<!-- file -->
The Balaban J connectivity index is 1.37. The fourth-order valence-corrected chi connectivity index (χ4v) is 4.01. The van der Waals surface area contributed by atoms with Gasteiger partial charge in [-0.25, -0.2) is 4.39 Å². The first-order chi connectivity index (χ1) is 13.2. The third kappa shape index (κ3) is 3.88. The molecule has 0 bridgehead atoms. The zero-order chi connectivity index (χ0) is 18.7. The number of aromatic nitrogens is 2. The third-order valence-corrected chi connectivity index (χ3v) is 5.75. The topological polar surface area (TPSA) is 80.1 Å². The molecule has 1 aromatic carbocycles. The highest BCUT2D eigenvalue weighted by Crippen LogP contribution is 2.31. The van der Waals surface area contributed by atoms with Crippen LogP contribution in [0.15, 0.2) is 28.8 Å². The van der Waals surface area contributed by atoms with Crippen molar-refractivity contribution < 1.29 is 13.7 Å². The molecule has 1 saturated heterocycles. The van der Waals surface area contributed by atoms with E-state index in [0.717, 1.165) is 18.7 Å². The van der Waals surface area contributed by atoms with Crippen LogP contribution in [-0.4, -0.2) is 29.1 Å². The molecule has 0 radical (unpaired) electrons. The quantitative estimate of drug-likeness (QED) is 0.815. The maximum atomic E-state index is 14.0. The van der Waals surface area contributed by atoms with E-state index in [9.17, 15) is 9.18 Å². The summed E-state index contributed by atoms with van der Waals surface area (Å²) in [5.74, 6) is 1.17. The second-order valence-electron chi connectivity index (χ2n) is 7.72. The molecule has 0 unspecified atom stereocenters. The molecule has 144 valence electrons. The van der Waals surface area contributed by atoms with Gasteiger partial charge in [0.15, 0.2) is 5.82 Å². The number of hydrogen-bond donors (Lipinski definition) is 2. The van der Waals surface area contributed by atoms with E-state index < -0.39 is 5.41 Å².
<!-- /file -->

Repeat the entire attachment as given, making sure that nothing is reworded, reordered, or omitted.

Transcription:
The Balaban J connectivity index is 1.37. The fourth-order valence-corrected chi connectivity index (χ4v) is 4.01. The van der Waals surface area contributed by atoms with Gasteiger partial charge in [-0.25, -0.2) is 4.39 Å². The first-order chi connectivity index (χ1) is 13.2. The third kappa shape index (κ3) is 3.88. The molecule has 0 bridgehead atoms. The zero-order chi connectivity index (χ0) is 18.7. The number of aromatic nitrogens is 2. The third-order valence-corrected chi connectivity index (χ3v) is 5.75. The topological polar surface area (TPSA) is 80.1 Å². The molecule has 1 aromatic carbocycles. The highest BCUT2D eigenvalue weighted by Crippen LogP contribution is 2.31. The van der Waals surface area contributed by atoms with Crippen LogP contribution in [0.15, 0.2) is 28.8 Å². The van der Waals surface area contributed by atoms with Crippen molar-refractivity contribution < 1.29 is 13.7 Å². The molecule has 1 saturated heterocycles. The van der Waals surface area contributed by atoms with E-state index in [0.717, 1.165) is 18.7 Å². The van der Waals surface area contributed by atoms with Crippen LogP contribution in [-0.4, -0.2) is 29.1 Å². The molecule has 0 radical (unpaired) electrons. The quantitative estimate of drug-likeness (QED) is 0.815. The maximum atomic E-state index is 14.0. The van der Waals surface area contributed by atoms with E-state index in [9.17, 15) is 9.18 Å². The summed E-state index contributed by atoms with van der Waals surface area (Å²) in [5.74, 6) is 1.17. The second-order valence-electron chi connectivity index (χ2n) is 7.72. The molecule has 0 unspecified atom stereocenters. The molecule has 144 valence electrons. The van der Waals surface area contributed by atoms with Gasteiger partial charge in [0.15, 0.2) is 5.82 Å². The number of hydrogen-bond donors (Lipinski definition) is 2. The van der Waals surface area contributed by atoms with E-state index < -0.39 is 5.41 Å².